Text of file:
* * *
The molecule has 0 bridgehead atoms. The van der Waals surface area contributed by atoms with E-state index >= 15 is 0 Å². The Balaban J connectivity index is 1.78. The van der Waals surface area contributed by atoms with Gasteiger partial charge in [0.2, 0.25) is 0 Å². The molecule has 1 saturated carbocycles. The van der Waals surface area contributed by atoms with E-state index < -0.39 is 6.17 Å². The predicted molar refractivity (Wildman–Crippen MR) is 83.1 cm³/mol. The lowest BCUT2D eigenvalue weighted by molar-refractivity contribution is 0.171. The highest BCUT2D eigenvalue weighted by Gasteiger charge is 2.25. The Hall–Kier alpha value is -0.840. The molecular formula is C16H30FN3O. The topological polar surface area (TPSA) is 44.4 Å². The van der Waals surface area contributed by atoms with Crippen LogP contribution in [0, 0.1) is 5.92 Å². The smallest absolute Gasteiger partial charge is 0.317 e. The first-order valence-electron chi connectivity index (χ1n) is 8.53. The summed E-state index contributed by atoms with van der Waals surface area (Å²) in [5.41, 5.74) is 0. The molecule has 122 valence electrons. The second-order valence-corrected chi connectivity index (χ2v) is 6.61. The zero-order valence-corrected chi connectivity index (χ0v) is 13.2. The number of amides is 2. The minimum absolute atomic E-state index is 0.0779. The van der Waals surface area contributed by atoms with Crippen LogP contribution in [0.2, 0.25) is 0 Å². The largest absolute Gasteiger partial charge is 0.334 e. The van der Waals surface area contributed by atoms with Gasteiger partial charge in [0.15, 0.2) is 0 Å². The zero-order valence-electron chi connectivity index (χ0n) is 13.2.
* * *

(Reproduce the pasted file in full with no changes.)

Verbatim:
The molecule has 0 bridgehead atoms. The van der Waals surface area contributed by atoms with E-state index >= 15 is 0 Å². The Balaban J connectivity index is 1.78. The van der Waals surface area contributed by atoms with Gasteiger partial charge in [0.2, 0.25) is 0 Å². The molecule has 1 saturated carbocycles. The van der Waals surface area contributed by atoms with E-state index < -0.39 is 6.17 Å². The predicted molar refractivity (Wildman–Crippen MR) is 83.1 cm³/mol. The lowest BCUT2D eigenvalue weighted by molar-refractivity contribution is 0.171. The highest BCUT2D eigenvalue weighted by Gasteiger charge is 2.25. The Hall–Kier alpha value is -0.840. The molecular formula is C16H30FN3O. The topological polar surface area (TPSA) is 44.4 Å². The van der Waals surface area contributed by atoms with Crippen LogP contribution in [0, 0.1) is 5.92 Å². The smallest absolute Gasteiger partial charge is 0.317 e. The first-order valence-electron chi connectivity index (χ1n) is 8.53. The summed E-state index contributed by atoms with van der Waals surface area (Å²) in [5.41, 5.74) is 0. The molecule has 122 valence electrons. The second-order valence-corrected chi connectivity index (χ2v) is 6.61. The zero-order valence-corrected chi connectivity index (χ0v) is 13.2. The number of amides is 2. The minimum absolute atomic E-state index is 0.0779. The van der Waals surface area contributed by atoms with Crippen LogP contribution in [0.2, 0.25) is 0 Å². The largest absolute Gasteiger partial charge is 0.334 e. The van der Waals surface area contributed by atoms with Gasteiger partial charge in [0.15, 0.2) is 0 Å². The zero-order valence-electron chi connectivity index (χ0n) is 13.2.